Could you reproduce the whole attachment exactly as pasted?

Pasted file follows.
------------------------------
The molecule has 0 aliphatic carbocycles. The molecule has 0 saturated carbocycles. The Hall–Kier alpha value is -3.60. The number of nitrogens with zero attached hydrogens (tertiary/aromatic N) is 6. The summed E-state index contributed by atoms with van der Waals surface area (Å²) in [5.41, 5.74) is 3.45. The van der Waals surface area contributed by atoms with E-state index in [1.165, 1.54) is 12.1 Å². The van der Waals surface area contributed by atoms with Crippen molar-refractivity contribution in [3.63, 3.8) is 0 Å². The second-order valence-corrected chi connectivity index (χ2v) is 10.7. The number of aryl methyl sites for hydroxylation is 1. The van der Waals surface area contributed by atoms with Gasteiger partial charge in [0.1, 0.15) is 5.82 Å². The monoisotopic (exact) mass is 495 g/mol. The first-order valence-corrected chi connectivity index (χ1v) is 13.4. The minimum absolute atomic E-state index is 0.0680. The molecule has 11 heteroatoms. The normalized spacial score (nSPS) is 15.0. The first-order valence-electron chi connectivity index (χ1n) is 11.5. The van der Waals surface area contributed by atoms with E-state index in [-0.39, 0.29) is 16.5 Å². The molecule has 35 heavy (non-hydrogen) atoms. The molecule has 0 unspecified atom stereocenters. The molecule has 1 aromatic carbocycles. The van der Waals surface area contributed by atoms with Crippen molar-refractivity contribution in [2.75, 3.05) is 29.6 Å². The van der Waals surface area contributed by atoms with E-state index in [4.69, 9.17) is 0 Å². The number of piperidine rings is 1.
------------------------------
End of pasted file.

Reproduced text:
The molecule has 0 aliphatic carbocycles. The molecule has 0 saturated carbocycles. The Hall–Kier alpha value is -3.60. The number of nitrogens with zero attached hydrogens (tertiary/aromatic N) is 6. The summed E-state index contributed by atoms with van der Waals surface area (Å²) in [5.41, 5.74) is 3.45. The van der Waals surface area contributed by atoms with E-state index in [1.165, 1.54) is 12.1 Å². The van der Waals surface area contributed by atoms with Crippen molar-refractivity contribution in [3.63, 3.8) is 0 Å². The second-order valence-corrected chi connectivity index (χ2v) is 10.7. The number of aryl methyl sites for hydroxylation is 1. The van der Waals surface area contributed by atoms with Gasteiger partial charge in [0.1, 0.15) is 5.82 Å². The monoisotopic (exact) mass is 495 g/mol. The first-order valence-corrected chi connectivity index (χ1v) is 13.4. The minimum absolute atomic E-state index is 0.0680. The molecule has 11 heteroatoms. The normalized spacial score (nSPS) is 15.0. The first-order valence-electron chi connectivity index (χ1n) is 11.5. The van der Waals surface area contributed by atoms with E-state index in [-0.39, 0.29) is 16.5 Å². The molecule has 35 heavy (non-hydrogen) atoms. The molecule has 0 unspecified atom stereocenters. The molecule has 1 aromatic carbocycles. The van der Waals surface area contributed by atoms with Crippen molar-refractivity contribution in [2.75, 3.05) is 29.6 Å². The van der Waals surface area contributed by atoms with E-state index in [4.69, 9.17) is 0 Å². The number of piperidine rings is 1.